At a time when housing developers are charging higher and higher prices for their homes, some nonprofit developers are taking the opposite track. In partnership with county agencies, these groups are working to provide affordable housing units for lower income residents or for people with disabilities. County housing officials say it is not uncommon for public and private entities to cooperate on such affordable housing programs, boosting the stock of affordable homes.
"All of our programs are structured in a way to really leverage the resources of the private sector, primarily nonprofits," said Erik Hoffman, director of real estate, finance and grant management at the Fairfax County Department of Housing and Community Development.
IT WAS WITH this in mind that the Board of Supervisors Monday approved the transfer of over $637,000 to three nonprofit developers to help them provide housing to those in need. The money comes from the Home Investment Partnerships Program, a federal program that allocates money to localities for affordable housing. The localities then set aside 15 percent of their HUD funding to be used by local nonprofit housing groups.
After reviewing proposals from several groups, Hoffman's office chose three community developers to receive the money to acquire at least 32 affordable housing units. The three groups — Homestretch, Inc., Robert Pierre Johnson Housing Corporation and Wesley Housing Development Corporation — will combine the county's dollars with money from foundations to purchase the units.
"It's one of the many ways we provide affordable housing and this is just another funding stream for those partnerships," said Board Chairman Katherine Hanley (D).
The program was started in the mid-1990s to allow private groups to supplement public housing efforts.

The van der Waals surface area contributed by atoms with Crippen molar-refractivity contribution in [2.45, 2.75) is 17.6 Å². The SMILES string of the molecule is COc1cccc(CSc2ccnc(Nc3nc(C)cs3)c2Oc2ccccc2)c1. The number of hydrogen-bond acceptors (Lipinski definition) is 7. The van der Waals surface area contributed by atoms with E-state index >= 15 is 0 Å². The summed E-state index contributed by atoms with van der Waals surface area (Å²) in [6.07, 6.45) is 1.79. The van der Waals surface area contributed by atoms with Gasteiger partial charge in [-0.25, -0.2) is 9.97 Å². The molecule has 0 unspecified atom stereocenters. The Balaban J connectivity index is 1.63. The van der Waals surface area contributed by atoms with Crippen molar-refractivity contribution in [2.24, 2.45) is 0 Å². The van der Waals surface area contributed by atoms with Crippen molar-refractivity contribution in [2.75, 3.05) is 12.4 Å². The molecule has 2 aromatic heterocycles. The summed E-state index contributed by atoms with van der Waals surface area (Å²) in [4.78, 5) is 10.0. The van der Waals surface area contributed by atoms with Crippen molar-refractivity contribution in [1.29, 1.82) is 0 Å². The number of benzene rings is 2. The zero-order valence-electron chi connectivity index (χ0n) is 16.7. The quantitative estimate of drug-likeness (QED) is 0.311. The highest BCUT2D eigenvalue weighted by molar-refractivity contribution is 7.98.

"It has been a very successful program since it has been implemented," said Ron Hantz, director of housing development for the Robert Pierre Johnson Housing Corporation.
Hantz said Fairfax County gets relatively little money through the program. "Most of the jurisdictions are jurisdictions that are showing more in terms of poverty."
HOUSING OFFICIALS in Fairfax County are increasingly turning to private nonprofit companies to help them boost the county's stock of affordable housing. Budget cuts to the agency have made it difficult to continue to provide the same services without contracting out to private groups.
"We are trying to move more [in that direction] given not only the fiscal constraints but also the restraints of personnel so [nonprofits] can go out there and do the work that we couldn't do on our own," said Hoffman.
Hoffman called this move "a sea change" that has been part of the department's strategic plan for the past two years.
"We are looking to the private sector for ways to expand our reach, to have a more pronounced effect on affordable housing."
The Department of Housing and Community Development still provides services that private companies cannot provide because the financial risks associated are too great, added Hoffman. "We still try to fill in that niche for that more fragile population," such as elderly or indigent residents.